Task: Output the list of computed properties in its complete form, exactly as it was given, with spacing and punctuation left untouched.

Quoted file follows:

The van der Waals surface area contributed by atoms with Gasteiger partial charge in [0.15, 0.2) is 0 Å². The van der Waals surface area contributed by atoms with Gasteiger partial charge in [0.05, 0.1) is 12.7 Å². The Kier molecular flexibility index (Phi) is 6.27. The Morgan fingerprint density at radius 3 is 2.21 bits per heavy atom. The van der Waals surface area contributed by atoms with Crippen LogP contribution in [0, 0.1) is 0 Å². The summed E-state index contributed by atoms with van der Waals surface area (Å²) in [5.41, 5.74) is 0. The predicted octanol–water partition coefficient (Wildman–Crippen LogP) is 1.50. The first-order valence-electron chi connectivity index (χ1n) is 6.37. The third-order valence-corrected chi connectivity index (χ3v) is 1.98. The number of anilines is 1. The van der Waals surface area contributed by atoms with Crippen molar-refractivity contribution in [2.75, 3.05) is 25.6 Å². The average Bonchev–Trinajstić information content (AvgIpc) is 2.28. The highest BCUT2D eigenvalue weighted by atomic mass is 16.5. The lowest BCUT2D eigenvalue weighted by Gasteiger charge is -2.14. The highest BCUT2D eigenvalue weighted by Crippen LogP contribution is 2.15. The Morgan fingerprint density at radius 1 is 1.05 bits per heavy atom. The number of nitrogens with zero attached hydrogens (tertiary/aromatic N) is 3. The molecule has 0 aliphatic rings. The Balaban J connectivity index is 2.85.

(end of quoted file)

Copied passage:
The van der Waals surface area contributed by atoms with Gasteiger partial charge in [0.15, 0.2) is 0 Å². The van der Waals surface area contributed by atoms with Gasteiger partial charge in [0.05, 0.1) is 12.7 Å². The Kier molecular flexibility index (Phi) is 6.27. The Morgan fingerprint density at radius 3 is 2.21 bits per heavy atom. The van der Waals surface area contributed by atoms with Crippen LogP contribution in [0, 0.1) is 0 Å². The summed E-state index contributed by atoms with van der Waals surface area (Å²) in [5.41, 5.74) is 0. The predicted octanol–water partition coefficient (Wildman–Crippen LogP) is 1.50. The first-order valence-electron chi connectivity index (χ1n) is 6.37. The third-order valence-corrected chi connectivity index (χ3v) is 1.98. The number of anilines is 1. The van der Waals surface area contributed by atoms with Crippen molar-refractivity contribution in [2.75, 3.05) is 25.6 Å². The average Bonchev–Trinajstić information content (AvgIpc) is 2.28. The highest BCUT2D eigenvalue weighted by atomic mass is 16.5. The lowest BCUT2D eigenvalue weighted by Gasteiger charge is -2.14. The highest BCUT2D eigenvalue weighted by Crippen LogP contribution is 2.15. The Morgan fingerprint density at radius 1 is 1.05 bits per heavy atom. The number of nitrogens with zero attached hydrogens (tertiary/aromatic N) is 3. The molecule has 0 aliphatic rings. The Balaban J connectivity index is 2.85.